Friday, March 31, 2006Name: laura
Subject: money saving
Comment: If you're strapped for cash why not ask one of your fellow knitting pals to do a swap with your old stuff and theirs? I did and we both found that we both had what the other had been looking for!!!
Friday, March 31, 2006Name: Laura
Subject: young knitters tips
Comment: Im only twelve at the moment (nearly thirteen!), but i adore knitting and i have a few ideas for you;
1) If you're bored of being stuck on your own with the knitting arrange some of your knitting pals to come over and so you can all have loads of fun!
2)Don't use everybody elses patterns all the time- invent your own, you'd be suprised
3)do a pattern swap with your friends because you'll all find something perfect i promise xxx happy knitting
Thursday, March 30, 2006Name: Margie
Subject: small gadgets
Comment: Instead of misplacing small items (stitch markers, that extra dp needle, sewing needle, row counter, etc.) keep a small, open-at-the-top box next to your knitting.
I put small things there and don't have to hunt for them.
Wednesday, March 15, 2006Name: Carole
Subject: Following a pattern with many rows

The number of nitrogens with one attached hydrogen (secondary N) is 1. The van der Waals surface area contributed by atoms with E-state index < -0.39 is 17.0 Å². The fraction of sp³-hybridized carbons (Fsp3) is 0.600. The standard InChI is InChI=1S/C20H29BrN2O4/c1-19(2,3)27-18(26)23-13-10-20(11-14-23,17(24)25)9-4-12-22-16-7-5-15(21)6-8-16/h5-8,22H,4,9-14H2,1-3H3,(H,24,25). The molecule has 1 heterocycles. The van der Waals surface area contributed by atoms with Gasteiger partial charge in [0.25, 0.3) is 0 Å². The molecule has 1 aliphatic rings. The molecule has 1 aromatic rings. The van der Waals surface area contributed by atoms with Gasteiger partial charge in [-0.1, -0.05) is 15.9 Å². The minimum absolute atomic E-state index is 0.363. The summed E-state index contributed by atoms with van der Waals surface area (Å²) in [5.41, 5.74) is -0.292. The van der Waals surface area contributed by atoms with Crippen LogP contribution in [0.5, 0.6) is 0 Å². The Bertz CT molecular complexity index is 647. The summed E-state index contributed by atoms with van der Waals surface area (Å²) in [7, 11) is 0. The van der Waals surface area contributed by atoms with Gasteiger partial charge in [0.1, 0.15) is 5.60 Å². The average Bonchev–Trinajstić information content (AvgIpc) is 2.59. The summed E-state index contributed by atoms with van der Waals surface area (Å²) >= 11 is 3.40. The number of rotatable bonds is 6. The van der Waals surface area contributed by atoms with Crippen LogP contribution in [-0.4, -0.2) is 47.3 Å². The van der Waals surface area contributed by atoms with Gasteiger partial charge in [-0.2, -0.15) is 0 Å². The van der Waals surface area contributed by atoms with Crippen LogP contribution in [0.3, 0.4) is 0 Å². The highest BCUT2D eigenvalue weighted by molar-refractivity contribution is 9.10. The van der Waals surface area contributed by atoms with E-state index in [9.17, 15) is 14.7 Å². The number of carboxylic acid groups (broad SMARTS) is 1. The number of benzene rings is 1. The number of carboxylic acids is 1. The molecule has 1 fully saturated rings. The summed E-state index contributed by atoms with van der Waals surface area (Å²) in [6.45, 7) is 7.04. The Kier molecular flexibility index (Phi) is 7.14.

Comment: When making a baby blanket or the like that has many and multiple rows, I
copy the directions onto index cards. As I finish a row I just slip it in back of
the pile. I also use a counter to make sure I am following the correct row. It
takes a few minutes to write this all down, but save much more time and makes
everyting very portable
Share your own hints by filling in the form below...
Notice: If you want to send me (the webmistress) a "thank you" using this form, that is fine (I appreciate it). However, I may not be posting it publicly for all to see, and I have no way of responding without knowing your email address.
Notice: By submitting your content, you are agreeing to have it displayed on this page. I retain the right to edit and/or refuse unsuitable content. (Unsuitable content includes questions and help requests.) All submissions are checked before being published.